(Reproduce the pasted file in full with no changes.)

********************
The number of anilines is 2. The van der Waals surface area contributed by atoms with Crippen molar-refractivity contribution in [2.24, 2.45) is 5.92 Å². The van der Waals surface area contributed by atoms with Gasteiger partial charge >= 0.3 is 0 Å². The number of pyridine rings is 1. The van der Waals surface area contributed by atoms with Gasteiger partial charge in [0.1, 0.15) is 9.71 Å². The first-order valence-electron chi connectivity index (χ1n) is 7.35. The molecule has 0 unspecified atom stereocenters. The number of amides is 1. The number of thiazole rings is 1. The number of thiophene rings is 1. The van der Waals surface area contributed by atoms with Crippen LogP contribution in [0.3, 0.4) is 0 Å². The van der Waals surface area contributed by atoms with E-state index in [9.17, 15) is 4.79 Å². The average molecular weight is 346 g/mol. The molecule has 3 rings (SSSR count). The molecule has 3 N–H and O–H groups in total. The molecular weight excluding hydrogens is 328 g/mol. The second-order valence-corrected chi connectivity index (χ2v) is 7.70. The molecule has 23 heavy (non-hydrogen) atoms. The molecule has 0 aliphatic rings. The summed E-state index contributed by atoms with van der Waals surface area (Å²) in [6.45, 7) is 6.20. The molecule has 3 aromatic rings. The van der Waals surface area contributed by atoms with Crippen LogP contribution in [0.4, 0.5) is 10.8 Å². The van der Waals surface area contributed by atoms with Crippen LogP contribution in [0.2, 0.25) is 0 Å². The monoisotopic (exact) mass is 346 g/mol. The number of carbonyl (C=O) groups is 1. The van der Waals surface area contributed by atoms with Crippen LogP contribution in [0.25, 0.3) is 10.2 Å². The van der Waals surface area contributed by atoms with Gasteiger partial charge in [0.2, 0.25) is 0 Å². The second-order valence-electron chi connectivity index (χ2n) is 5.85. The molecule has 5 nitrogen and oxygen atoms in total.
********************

The number of anilines is 2. The van der Waals surface area contributed by atoms with Crippen molar-refractivity contribution in [2.24, 2.45) is 5.92 Å². The van der Waals surface area contributed by atoms with Gasteiger partial charge >= 0.3 is 0 Å². The number of pyridine rings is 1. The van der Waals surface area contributed by atoms with Gasteiger partial charge in [0.1, 0.15) is 9.71 Å². The first-order valence-electron chi connectivity index (χ1n) is 7.35. The molecule has 0 unspecified atom stereocenters. The number of amides is 1. The number of thiazole rings is 1. The number of thiophene rings is 1. The van der Waals surface area contributed by atoms with Crippen LogP contribution in [0.3, 0.4) is 0 Å². The van der Waals surface area contributed by atoms with E-state index in [9.17, 15) is 4.79 Å². The average molecular weight is 346 g/mol. The molecule has 3 rings (SSSR count). The molecule has 3 N–H and O–H groups in total. The molecular weight excluding hydrogens is 328 g/mol. The second-order valence-corrected chi connectivity index (χ2v) is 7.70. The molecule has 23 heavy (non-hydrogen) atoms. The molecule has 0 aliphatic rings. The summed E-state index contributed by atoms with van der Waals surface area (Å²) in [6.45, 7) is 6.20. The molecule has 3 aromatic rings. The van der Waals surface area contributed by atoms with Crippen LogP contribution in [0.4, 0.5) is 10.8 Å². The van der Waals surface area contributed by atoms with Crippen LogP contribution in [0.2, 0.25) is 0 Å². The monoisotopic (exact) mass is 346 g/mol. The number of carbonyl (C=O) groups is 1. The van der Waals surface area contributed by atoms with Crippen LogP contribution in [0.25, 0.3) is 10.2 Å². The van der Waals surface area contributed by atoms with Gasteiger partial charge in [0.2, 0.25) is 0 Å². The second-order valence-electron chi connectivity index (χ2n) is 5.85. The molecule has 5 nitrogen and oxygen atoms in total.